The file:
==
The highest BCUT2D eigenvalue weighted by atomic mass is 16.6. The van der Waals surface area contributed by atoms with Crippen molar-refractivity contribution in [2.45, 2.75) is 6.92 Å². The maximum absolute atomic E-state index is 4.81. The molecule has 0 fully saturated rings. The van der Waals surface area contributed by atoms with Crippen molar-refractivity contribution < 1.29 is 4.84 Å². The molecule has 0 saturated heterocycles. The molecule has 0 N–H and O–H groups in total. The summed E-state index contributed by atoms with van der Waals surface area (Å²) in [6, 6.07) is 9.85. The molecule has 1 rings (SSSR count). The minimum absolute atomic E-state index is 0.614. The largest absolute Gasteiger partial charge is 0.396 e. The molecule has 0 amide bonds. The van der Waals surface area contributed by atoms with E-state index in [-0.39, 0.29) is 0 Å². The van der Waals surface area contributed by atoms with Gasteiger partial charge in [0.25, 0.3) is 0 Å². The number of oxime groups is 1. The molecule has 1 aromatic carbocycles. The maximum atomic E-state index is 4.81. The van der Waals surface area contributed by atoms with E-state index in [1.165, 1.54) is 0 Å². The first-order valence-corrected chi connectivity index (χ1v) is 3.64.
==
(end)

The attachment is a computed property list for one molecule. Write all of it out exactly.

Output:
The highest BCUT2D eigenvalue weighted by atomic mass is 16.6. The van der Waals surface area contributed by atoms with Crippen molar-refractivity contribution in [2.45, 2.75) is 6.92 Å². The maximum absolute atomic E-state index is 4.81. The molecule has 0 fully saturated rings. The van der Waals surface area contributed by atoms with Crippen molar-refractivity contribution < 1.29 is 4.84 Å². The molecule has 0 saturated heterocycles. The molecule has 0 N–H and O–H groups in total. The summed E-state index contributed by atoms with van der Waals surface area (Å²) in [6, 6.07) is 9.85. The molecule has 1 rings (SSSR count). The minimum absolute atomic E-state index is 0.614. The largest absolute Gasteiger partial charge is 0.396 e. The molecule has 0 amide bonds. The van der Waals surface area contributed by atoms with E-state index in [-0.39, 0.29) is 0 Å². The van der Waals surface area contributed by atoms with Gasteiger partial charge in [0.25, 0.3) is 0 Å². The number of oxime groups is 1. The molecule has 1 aromatic carbocycles. The maximum atomic E-state index is 4.81. The van der Waals surface area contributed by atoms with E-state index in [1.165, 1.54) is 0 Å². The first-order valence-corrected chi connectivity index (χ1v) is 3.64.